Bedside Diagnosis of Cardiac Rupture by Contrast Echocardiography
A 67-year-old woman was admitted to our medical center complaining of prolonged chest pain lasting 2 hours. Electrocardiography showed ST-segment elevation in leads I, aVL, and V2 to V5 without reciprocal ST depression. Echocardiography revealed apical ballooning, basal hyperkinesis, and a left ventricular outflow pressure gradient of 110 mm Hg associated with systolic anterior movement of the anterior mitral leaflet. Laboratory analysis revealed a white cell count of 8560/mm3, and the creatine kinase level was 304 IU/dL. Emergency coronary arteriography showed no fixed coronary arterial stenosis. Left ventriculography revealed extensive akinesis from the apex to the mid portion of the left ventricle, with hypercontraction of the basal segment compatible with Takotsubo cardiomyopathy (Figure 1). Oral administration of 20 mg metoprolol 3 times daily was initiated. The maximum serum level of creatine kinase was 348 IU/dL. On hospital day 7, the patient noted dyspnea and displayed a distended jugular vein even in a sitting position. Bedside echocardiography was performed immediately, demonstrating moderate pericardial effusion with slight dilatation of the inferior vena cava, a compressed right atrium, apical ballooning, basal hyperkinesis, and a left ventricular outflow pressure gradient of 110 mm Hg. Contrast echocardiography (Toshiba Aplio) after an intravenous bolus injection of Levovist (Schering AG) (200 mg/mL, 2 mL) revealed bubble signals in the pericardial cavity, demonstrating oozing cardiac rupture of Takotsubo cardiomyopathy on intermittent imaging with 1.5 harmonic pulse rate subtraction (Figure 2A through 2C and the echo cine). Subsequent cardiac CT indicated that the pericardial fluid CT value was equal to that for the aorta (Figure 3). Emergency surgery was performed to repair the rupture site. Cardiac rupture is a life-threatening complication of acute myocardial infarction and Takotsubo cardiomyopathy. Definitive bedside diagnosis of cardiac rupture is crucial to clinical decision making. Recent advances in contrast echocardiography allow evaluation of myocardial microcirculation and delineation of the endocardial border at the bedside. Intermittent 1.5 harmonic pulse rate subtraction imaging offers microbubble-sensitive and -specific imaging. Demonstration of microbubbles in the pericardial space offers direct proof of cardiac rupture. Contrast echocardiography may represent a clinically useful modality for providing quick and definitive diagnosis of oozing rupture in real time at the bedside.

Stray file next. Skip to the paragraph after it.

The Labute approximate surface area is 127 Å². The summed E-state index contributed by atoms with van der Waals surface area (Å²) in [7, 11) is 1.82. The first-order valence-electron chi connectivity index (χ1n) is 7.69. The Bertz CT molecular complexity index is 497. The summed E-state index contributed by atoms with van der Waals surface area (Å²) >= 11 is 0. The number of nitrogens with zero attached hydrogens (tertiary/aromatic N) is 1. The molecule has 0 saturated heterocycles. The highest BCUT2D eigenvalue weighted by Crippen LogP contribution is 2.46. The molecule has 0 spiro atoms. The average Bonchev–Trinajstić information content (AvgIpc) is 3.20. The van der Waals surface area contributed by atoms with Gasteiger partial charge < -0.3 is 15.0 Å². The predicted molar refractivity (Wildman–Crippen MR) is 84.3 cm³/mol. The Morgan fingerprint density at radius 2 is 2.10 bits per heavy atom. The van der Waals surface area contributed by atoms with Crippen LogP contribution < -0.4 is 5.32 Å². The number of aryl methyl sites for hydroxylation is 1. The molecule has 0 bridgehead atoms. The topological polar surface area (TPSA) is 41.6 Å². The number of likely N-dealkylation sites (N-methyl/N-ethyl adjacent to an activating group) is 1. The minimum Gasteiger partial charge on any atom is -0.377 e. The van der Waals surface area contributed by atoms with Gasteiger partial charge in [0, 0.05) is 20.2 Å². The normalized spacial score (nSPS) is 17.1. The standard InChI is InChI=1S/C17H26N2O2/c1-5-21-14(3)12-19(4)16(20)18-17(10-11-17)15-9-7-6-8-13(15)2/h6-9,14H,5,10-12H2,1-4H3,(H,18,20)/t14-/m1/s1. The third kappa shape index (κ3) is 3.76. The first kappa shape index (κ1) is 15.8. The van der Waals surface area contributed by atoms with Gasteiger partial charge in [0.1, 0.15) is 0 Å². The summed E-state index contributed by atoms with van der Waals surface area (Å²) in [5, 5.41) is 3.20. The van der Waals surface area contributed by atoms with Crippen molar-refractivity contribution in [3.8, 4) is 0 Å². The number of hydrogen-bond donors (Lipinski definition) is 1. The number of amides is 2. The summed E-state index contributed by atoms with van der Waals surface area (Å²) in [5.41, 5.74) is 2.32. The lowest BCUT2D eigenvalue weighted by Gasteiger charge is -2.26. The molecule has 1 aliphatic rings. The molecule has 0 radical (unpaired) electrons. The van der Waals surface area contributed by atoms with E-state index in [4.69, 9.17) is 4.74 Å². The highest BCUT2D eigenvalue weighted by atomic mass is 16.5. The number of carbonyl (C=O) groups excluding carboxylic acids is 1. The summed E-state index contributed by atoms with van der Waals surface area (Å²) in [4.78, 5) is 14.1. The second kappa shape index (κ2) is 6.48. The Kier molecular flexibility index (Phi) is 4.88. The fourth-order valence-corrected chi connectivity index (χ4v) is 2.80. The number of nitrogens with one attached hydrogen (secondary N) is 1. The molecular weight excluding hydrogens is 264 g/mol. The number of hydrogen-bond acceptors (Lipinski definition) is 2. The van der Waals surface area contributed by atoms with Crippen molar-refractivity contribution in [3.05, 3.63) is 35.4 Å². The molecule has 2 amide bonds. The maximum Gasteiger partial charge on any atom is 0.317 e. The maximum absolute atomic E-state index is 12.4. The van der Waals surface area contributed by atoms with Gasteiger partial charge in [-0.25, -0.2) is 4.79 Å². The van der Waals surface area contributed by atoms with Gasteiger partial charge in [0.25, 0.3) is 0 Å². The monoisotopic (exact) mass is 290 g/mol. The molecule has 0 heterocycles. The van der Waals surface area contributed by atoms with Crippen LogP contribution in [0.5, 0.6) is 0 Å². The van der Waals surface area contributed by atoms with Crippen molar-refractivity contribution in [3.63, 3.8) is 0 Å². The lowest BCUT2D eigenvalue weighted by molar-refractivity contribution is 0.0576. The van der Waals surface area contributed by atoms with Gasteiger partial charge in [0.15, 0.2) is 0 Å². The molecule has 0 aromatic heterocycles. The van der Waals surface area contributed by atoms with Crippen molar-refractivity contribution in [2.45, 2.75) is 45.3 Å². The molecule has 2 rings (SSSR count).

The online-only Data Supplement, which contains a movie, can be found at http://circ.ahajournals.org/cgi/content/full/112/24/e354/DC1.